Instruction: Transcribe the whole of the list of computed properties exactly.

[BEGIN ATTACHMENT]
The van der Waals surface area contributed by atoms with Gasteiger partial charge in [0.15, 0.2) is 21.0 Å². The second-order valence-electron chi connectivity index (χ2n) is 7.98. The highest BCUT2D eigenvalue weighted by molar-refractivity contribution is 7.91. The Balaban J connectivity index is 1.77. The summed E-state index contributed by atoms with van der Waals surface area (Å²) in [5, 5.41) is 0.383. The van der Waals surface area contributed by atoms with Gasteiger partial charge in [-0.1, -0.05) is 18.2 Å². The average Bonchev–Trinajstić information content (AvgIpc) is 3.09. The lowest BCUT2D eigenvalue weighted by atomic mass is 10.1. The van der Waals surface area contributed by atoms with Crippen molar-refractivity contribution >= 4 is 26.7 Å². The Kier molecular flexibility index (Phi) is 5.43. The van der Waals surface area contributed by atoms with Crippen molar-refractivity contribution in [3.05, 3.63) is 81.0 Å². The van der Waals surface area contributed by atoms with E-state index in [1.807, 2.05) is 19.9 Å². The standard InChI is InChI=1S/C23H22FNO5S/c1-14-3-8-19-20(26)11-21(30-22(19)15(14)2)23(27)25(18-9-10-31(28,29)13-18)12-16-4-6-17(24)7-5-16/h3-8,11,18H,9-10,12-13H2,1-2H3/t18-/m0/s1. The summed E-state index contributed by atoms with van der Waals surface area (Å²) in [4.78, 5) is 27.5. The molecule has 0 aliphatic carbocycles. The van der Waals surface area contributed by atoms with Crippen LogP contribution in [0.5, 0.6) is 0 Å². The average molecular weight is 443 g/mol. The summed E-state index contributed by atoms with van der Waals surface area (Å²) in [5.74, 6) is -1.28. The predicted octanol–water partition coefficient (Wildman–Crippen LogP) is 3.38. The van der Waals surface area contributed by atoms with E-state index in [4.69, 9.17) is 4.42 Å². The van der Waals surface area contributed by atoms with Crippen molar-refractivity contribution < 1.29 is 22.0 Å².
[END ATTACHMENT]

The van der Waals surface area contributed by atoms with Gasteiger partial charge in [0.15, 0.2) is 21.0 Å². The second-order valence-electron chi connectivity index (χ2n) is 7.98. The highest BCUT2D eigenvalue weighted by molar-refractivity contribution is 7.91. The Balaban J connectivity index is 1.77. The summed E-state index contributed by atoms with van der Waals surface area (Å²) in [5, 5.41) is 0.383. The van der Waals surface area contributed by atoms with Gasteiger partial charge in [-0.1, -0.05) is 18.2 Å². The average Bonchev–Trinajstić information content (AvgIpc) is 3.09. The lowest BCUT2D eigenvalue weighted by atomic mass is 10.1. The van der Waals surface area contributed by atoms with Crippen molar-refractivity contribution >= 4 is 26.7 Å². The Kier molecular flexibility index (Phi) is 5.43. The van der Waals surface area contributed by atoms with Crippen molar-refractivity contribution in [3.05, 3.63) is 81.0 Å². The van der Waals surface area contributed by atoms with E-state index in [1.807, 2.05) is 19.9 Å². The standard InChI is InChI=1S/C23H22FNO5S/c1-14-3-8-19-20(26)11-21(30-22(19)15(14)2)23(27)25(18-9-10-31(28,29)13-18)12-16-4-6-17(24)7-5-16/h3-8,11,18H,9-10,12-13H2,1-2H3/t18-/m0/s1. The summed E-state index contributed by atoms with van der Waals surface area (Å²) in [4.78, 5) is 27.5. The molecule has 0 aliphatic carbocycles. The van der Waals surface area contributed by atoms with Crippen LogP contribution in [0.5, 0.6) is 0 Å². The average molecular weight is 443 g/mol. The summed E-state index contributed by atoms with van der Waals surface area (Å²) in [5.74, 6) is -1.28. The predicted octanol–water partition coefficient (Wildman–Crippen LogP) is 3.38. The van der Waals surface area contributed by atoms with E-state index in [4.69, 9.17) is 4.42 Å². The van der Waals surface area contributed by atoms with Crippen molar-refractivity contribution < 1.29 is 22.0 Å².